Vaccination talk

My cousin asks me once, why do doctors say, “This will only hurt a little?’ when they give a shot.

I thought about it. “It’s a matter of scale. Picture this: in room one, I have a woman who thinks her lung cancer is back and it is. In room two I have a mother and daughter crying because the daughter is pregnant and frightened. In room three, I have a well adult who needs a vaccination. Scale their levels of pain.”

Room one is very high, room two is very high, room three barely registers on my pain scale.

I would give out a health department vaccination information booklet by 24 weeks to my pregnant patients, especially the first pregnancy. I previously had given it later, but then I had a woman who refused the child’s vaccines at visit after visit after visit, saying that they were still doing research. The child still had no vaccinations at 9 months.

Remember the woman who refused vaccinations for her children? She had more than four children. They all got whooping cough, pertussis. They whooped for months and were on quarantine. They were not allowed out of the household, any of them, until they were no longer infectious. The mother said she now was for vaccines and got them vaccinated.

I have seen adults with pertussis. Adults do not whoop but they cough. They can cough until they throw up or until they break a rib. For months. It is not fun at all. The adult Tdap stands for tetnus, diptheria, and acellular pertussis. I have never seen a case of diptheria and I don’t want to. It sounds horrible and can kill.

Have I seen a complication of a vaccination? One in 30 years of practice. And I know a person who had a complication, but they were not my patient.

The illnesses cause way more damage and disability than the vaccine. In residency I care for a young man in a group home. He can’t talk and has an odd skull shape. His mother got measles during the pregnancy. Measles is one of the infections that can cause severe birth defects. Get vaccinated before getting pregnant, though half the pregnancies in the US are “unintended”. That usually means “unbirthcontrolled”. I do not really understand that, since the risk of pregnancy in a fertile woman is one in four every time. Twenty five percent seems a pretty high risk to me.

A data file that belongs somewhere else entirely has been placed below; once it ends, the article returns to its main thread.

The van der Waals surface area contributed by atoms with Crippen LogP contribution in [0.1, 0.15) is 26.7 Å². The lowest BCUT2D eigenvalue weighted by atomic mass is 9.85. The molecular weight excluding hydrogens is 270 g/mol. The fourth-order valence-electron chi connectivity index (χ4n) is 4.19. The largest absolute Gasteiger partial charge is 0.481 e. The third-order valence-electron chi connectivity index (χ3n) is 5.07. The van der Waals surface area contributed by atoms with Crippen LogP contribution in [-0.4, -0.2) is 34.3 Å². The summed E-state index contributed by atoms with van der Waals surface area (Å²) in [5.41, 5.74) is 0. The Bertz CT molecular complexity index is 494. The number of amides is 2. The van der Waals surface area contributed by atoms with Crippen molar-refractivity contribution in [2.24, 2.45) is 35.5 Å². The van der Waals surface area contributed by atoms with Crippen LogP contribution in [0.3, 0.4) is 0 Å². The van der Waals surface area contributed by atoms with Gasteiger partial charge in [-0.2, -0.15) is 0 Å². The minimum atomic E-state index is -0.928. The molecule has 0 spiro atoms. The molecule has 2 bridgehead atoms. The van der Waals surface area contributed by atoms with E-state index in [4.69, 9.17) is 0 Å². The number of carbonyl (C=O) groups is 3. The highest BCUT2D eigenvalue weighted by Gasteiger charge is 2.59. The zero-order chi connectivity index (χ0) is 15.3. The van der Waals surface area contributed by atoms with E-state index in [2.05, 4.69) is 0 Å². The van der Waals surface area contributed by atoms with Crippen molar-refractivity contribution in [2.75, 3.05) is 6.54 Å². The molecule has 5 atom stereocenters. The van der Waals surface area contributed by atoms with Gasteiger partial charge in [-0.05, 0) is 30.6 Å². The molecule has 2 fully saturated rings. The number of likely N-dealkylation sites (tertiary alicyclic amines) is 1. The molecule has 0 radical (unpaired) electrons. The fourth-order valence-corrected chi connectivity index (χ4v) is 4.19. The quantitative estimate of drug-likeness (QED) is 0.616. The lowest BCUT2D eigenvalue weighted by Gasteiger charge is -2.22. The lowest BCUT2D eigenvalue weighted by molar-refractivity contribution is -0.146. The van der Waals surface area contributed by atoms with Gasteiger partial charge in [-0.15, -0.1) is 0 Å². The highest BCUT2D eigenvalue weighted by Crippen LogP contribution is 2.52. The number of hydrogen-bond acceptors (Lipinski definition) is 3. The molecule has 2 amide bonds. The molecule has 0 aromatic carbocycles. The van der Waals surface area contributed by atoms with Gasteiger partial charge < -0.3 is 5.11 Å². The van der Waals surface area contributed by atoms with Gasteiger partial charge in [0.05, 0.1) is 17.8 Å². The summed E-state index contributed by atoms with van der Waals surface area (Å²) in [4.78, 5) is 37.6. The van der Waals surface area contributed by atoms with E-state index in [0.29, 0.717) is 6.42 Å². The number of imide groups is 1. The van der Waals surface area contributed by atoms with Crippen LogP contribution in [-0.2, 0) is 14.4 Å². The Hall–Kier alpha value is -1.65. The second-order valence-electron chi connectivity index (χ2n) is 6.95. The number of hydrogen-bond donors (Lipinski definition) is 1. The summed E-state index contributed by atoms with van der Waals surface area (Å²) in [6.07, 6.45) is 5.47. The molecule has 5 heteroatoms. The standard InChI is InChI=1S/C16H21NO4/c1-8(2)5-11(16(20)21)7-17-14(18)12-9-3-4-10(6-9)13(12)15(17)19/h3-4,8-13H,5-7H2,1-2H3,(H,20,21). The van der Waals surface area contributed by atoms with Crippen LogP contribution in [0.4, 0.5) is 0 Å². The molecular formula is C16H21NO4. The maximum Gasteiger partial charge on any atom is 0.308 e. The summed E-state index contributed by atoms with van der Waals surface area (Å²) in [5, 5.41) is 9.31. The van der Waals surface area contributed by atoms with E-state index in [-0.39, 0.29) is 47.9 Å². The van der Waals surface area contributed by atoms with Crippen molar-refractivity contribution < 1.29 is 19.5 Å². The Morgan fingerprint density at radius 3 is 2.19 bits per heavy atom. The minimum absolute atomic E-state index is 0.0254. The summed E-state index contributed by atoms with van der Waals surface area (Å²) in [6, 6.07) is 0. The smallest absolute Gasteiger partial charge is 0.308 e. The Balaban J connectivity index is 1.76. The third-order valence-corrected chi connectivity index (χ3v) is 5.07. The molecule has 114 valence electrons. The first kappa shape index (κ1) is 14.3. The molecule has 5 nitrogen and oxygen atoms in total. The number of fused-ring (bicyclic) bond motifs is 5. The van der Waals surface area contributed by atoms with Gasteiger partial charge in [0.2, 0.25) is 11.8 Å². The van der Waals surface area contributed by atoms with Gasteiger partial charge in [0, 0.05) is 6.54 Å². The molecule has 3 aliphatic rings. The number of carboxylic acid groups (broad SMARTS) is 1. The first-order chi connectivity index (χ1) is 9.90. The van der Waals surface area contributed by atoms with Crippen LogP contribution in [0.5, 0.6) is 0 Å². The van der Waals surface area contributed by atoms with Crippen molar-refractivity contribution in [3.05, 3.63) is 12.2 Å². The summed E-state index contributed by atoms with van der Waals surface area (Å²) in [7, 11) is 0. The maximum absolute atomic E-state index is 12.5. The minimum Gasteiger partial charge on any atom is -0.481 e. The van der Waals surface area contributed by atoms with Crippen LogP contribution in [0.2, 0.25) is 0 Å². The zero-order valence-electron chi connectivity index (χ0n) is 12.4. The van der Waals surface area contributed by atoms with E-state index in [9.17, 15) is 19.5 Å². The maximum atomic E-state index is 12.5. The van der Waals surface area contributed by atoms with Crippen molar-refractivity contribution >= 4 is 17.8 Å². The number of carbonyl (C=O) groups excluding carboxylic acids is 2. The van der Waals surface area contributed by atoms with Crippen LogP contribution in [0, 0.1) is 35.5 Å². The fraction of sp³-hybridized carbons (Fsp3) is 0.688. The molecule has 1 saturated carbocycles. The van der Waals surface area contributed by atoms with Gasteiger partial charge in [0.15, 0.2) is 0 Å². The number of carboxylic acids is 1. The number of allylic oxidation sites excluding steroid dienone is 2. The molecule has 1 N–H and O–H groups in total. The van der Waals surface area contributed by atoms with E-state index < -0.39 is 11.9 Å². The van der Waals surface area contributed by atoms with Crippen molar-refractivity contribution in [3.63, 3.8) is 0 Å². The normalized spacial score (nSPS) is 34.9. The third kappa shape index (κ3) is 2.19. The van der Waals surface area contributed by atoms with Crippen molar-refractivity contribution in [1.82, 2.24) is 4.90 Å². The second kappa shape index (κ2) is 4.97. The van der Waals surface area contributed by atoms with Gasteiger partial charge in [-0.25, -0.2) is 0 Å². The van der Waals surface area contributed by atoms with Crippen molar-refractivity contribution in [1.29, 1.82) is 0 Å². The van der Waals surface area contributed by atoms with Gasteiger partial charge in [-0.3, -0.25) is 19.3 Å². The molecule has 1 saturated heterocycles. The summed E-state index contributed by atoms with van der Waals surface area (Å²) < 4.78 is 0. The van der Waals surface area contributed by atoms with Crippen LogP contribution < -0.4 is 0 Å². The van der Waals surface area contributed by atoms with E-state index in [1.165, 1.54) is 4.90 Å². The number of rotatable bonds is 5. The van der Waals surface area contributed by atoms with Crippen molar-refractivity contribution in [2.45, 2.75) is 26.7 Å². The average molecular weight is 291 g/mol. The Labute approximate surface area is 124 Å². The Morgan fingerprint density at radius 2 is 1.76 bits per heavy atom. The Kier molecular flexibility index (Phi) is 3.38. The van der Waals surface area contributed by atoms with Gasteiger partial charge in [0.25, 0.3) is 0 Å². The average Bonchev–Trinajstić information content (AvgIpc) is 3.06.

I’ve written about my response to my last Covid-19 vaccination. It’s not a complication. It is an antibody response and it means that my immune system is WORKING, though admittedly it is weird and annoying. I don’t like the muscle dysfunction, but I will get the vaccinations anyhow.

I have a very alternative young woman in for prenatal care once. I give her the vaccination booklet. “Oh, my child is getting every vaccine there is,” she says.

“May I ask why? I was not expecting you to say that.”

“I was in the Peace Corps in Africa. I have seen kids die from every single one of the diseases we vaccinate for. My kid will get ALL the vaccinations.”

I said, “Please would you talk to my other moms?”

She smiled at that. “Maybe.”

I hope she did and does.

5 thoughts on “Vaccination talk

  1. Lou Carreras says:

    I once had an infection on my eyelid, and there was a fear that injecting an anesthetic might spread the infection. So they decided to operate without anesthesia. The surgeon was honest- “this is going to hurt like blue blazes.” Ever since then I’ve had a real scale for pain.

  2. I am a big believer in vaccinations. I remember watching my niece, eighteen months old at the time, gasping for breath, in an oxygen tank. She had whooping cough. Thankfully she lived, but it could have gone the other way.

  3. I hope she does, too.

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